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This section explains, through an example scenario, how the Point-to-Point Channel EIP can be implemented using the WSO2 ESB. The following topics are covered:

Introduction to Point-to-Point Channel 

The Point-to-Point Channel EIP ensures that only a single receiver consumes a message (when there are multiple receivers waiting to consume the message). For more information, see Point to Point Channel

Figure 1: Point-to-Point Channel EIP

Example scenario

The following diagram depicts an example scenario that is carried out using the ESB. As shown below, there are three instances of the Stock Quote service connected to the ESB as consumers. The client application requests a stock quote from the stock inventory service (Stock Quote service). The ESB receives the messages sent from the client and routes each message to a single consumer (single Stock Quote service instance) at a time.

Figure 2: Example scenario of the Point-to-Point Channel EIP

Before digging into implementation details, let's take a look at the relationship between the example scenario and the Point-to-Point Channel EIP by comparing their core components.

Point-to-Point EIP (Figure 1)Point-to-Point Channel Example Scenario (Figure 2)


Stock Quote Client


Stock Quote Requests

Point to Point Channel

Load-balance Endpoint

Receiver Three instances of the Stock Quote service

The ESB configuration

Given below is the ESB configuration for simulating the example scenario explained above. 

<definitions xmlns="">
   <proxy xmlns="" name="PointToPointProxy" transports="http https" startOnLoad="true" >
                       <!-- Channel With Multiple Endpoints Load Balancer Will Ensure that only one will receive it -->
                               <address uri="http://localhost:9000/services/SimpleStockQuoteService/" />
                               <address uri="http://localhost:9001/services/SimpleStockQuoteService/" />
                               <address uri="http://localhost:9002/services/SimpleStockQuoteService/" />

The configuration elements

The elements used in the above ESB configuration are explained below.

  • <proxy> - This is the proxy service that should be invoked to execute the configuration.
  • <inSequence> - A message is first received by the proxy service, and then directed to this sequence.
  • <outSequence> - This sequence is triggered after the execution of the <inSequence>.
  • <send> - When a matching case is found, the Send mediator routes the message to the endpoint indicated by the address URI.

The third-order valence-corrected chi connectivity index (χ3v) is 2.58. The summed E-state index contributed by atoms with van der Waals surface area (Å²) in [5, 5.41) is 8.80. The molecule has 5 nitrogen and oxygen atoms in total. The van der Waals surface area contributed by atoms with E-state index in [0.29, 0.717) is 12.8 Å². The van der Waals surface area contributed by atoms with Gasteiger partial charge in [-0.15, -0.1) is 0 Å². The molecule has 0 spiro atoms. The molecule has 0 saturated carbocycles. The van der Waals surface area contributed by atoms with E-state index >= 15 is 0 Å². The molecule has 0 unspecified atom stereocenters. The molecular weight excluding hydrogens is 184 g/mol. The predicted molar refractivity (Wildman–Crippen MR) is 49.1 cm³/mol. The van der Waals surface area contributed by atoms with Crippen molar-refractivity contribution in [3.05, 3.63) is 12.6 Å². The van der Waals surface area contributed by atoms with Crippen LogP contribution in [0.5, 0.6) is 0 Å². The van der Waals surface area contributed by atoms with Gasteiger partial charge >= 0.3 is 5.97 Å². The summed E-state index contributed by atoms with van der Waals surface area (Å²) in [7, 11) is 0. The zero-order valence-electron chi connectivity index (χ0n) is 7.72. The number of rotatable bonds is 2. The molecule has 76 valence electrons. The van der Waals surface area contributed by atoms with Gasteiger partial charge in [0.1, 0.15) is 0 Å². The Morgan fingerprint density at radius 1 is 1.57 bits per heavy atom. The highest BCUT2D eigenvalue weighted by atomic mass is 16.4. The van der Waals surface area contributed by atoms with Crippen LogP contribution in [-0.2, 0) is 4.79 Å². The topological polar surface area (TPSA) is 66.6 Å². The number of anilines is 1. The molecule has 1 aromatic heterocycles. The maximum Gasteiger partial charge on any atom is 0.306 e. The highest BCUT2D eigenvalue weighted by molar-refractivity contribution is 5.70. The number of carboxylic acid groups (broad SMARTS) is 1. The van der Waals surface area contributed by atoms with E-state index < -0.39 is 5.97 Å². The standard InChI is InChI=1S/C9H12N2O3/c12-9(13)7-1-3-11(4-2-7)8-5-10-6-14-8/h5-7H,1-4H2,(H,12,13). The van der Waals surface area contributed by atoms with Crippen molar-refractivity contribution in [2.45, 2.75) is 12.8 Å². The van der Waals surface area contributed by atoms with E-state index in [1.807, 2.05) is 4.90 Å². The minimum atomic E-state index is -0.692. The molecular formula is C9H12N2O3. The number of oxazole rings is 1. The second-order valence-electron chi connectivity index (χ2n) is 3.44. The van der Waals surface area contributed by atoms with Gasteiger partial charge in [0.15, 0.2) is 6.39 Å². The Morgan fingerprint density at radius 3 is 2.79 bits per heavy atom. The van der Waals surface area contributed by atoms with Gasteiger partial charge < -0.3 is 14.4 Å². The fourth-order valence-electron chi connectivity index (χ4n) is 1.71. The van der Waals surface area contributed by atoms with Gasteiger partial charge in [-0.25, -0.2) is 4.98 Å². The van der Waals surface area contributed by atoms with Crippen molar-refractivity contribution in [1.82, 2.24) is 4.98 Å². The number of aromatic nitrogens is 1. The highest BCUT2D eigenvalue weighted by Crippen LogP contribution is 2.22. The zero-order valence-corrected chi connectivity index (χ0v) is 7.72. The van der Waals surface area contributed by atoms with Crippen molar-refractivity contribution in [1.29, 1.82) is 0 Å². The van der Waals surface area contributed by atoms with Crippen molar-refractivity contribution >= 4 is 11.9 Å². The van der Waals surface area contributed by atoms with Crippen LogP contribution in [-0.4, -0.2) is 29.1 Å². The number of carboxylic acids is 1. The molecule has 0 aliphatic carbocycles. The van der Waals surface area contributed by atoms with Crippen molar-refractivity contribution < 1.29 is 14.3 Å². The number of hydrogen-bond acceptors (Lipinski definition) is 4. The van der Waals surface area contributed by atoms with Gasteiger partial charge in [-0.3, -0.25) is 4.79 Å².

• <load balance> - Manages the array of services defined within this endpoint. It streams the request only to one instance, which is selected using the given algorithm.
  • <outSequence> - Receives the response from an endpoint and sends the response back to the client.

Simulating the example scenario

Now, let's try out the example scenario explained above.

Setting up the environment

You need to set up the ESB, and the back-end service:

  1. Download the file, which includes the ESB configuration described above. 
  2. See Setting up the Environment for instructions on setting up the ESB and the back-end service.

    When you set up the environment, note that you need to start three instances of the back-end service (Stock Quote Service) to simulate this example.

Executing the sample

Let's send a request to the ESB using the Stock Quote Client application. Find out more about the Stock Quote Client from the ESB documentation.

  1. Open a new terminal, and navigate to the <ESB_HOME>/samples/axis2Client/ directory. The Stock Quote client application is stored in this directory.
  2. Execute the following command to send the request to the ESB.

    ant stockquote -Dtrpurl=http://localhost:8280/services/point-to-point-proxy -Dsymbol=foo

    The structure of the request should be as follows:

    <soapenv:Envelope xmlns:soapenv="" xmlns:ser="http://services.samples" xmlns:xsd="http://services.samples/xsd">
       <soapenv:Header />

Analyzing the output

When you send the request, the ESB first receives the message and then routes it to the back-end service. Out of the three instances of the back-end service, only one service consumes this single message.

The following output will be printed on the console of the Axi2 server that received the message. This confirms that the request is successfully received by the back-end service. :: Generating quote for : foo

The generated stock quote will then be sent to the client application (Stock Quote Client). The following output will be printed on the client application's console: 

Standard :: Stock price = $81.06211284751495

If you try sending multiple messages, the ESB will route the messages to each of the back-end services in a Round Robin pattern. You can verify this by checking the console logs of each of the Axis2 servers.

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